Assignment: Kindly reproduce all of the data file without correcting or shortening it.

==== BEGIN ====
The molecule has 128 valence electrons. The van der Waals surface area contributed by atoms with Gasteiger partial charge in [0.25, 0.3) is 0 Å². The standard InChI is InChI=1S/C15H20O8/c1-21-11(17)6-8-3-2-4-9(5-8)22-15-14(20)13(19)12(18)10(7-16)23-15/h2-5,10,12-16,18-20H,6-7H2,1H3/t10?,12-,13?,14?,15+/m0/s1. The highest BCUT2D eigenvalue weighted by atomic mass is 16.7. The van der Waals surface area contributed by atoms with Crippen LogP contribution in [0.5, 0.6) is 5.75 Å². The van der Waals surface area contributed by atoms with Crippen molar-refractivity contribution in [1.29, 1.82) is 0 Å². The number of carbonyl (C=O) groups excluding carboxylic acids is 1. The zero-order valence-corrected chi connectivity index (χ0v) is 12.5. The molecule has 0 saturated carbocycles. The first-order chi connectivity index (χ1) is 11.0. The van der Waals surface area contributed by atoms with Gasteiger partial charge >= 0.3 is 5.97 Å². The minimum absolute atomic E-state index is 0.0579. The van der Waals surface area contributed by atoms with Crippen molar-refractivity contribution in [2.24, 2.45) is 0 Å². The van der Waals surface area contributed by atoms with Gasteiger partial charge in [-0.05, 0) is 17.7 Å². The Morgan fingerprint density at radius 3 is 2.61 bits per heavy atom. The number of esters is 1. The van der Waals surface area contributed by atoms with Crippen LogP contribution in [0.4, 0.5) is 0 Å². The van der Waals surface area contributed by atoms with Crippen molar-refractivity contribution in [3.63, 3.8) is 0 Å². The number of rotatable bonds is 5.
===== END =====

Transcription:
The molecule has 128 valence electrons. The van der Waals surface area contributed by atoms with Gasteiger partial charge in [0.25, 0.3) is 0 Å². The standard InChI is InChI=1S/C15H20O8/c1-21-11(17)6-8-3-2-4-9(5-8)22-15-14(20)13(19)12(18)10(7-16)23-15/h2-5,10,12-16,18-20H,6-7H2,1H3/t10?,12-,13?,14?,15+/m0/s1. The highest BCUT2D eigenvalue weighted by atomic mass is 16.7. The van der Waals surface area contributed by atoms with Crippen LogP contribution in [0.5, 0.6) is 5.75 Å². The van der Waals surface area contributed by atoms with Crippen molar-refractivity contribution in [1.29, 1.82) is 0 Å². The number of carbonyl (C=O) groups excluding carboxylic acids is 1. The zero-order valence-corrected chi connectivity index (χ0v) is 12.5. The molecule has 0 saturated carbocycles. The first-order chi connectivity index (χ1) is 11.0. The van der Waals surface area contributed by atoms with Gasteiger partial charge >= 0.3 is 5.97 Å². The minimum absolute atomic E-state index is 0.0579. The van der Waals surface area contributed by atoms with Crippen molar-refractivity contribution in [2.24, 2.45) is 0 Å². The van der Waals surface area contributed by atoms with Gasteiger partial charge in [-0.05, 0) is 17.7 Å². The Morgan fingerprint density at radius 3 is 2.61 bits per heavy atom. The number of esters is 1. The van der Waals surface area contributed by atoms with Crippen LogP contribution in [0.4, 0.5) is 0 Å². The van der Waals surface area contributed by atoms with Crippen molar-refractivity contribution in [3.63, 3.8) is 0 Å². The number of rotatable bonds is 5.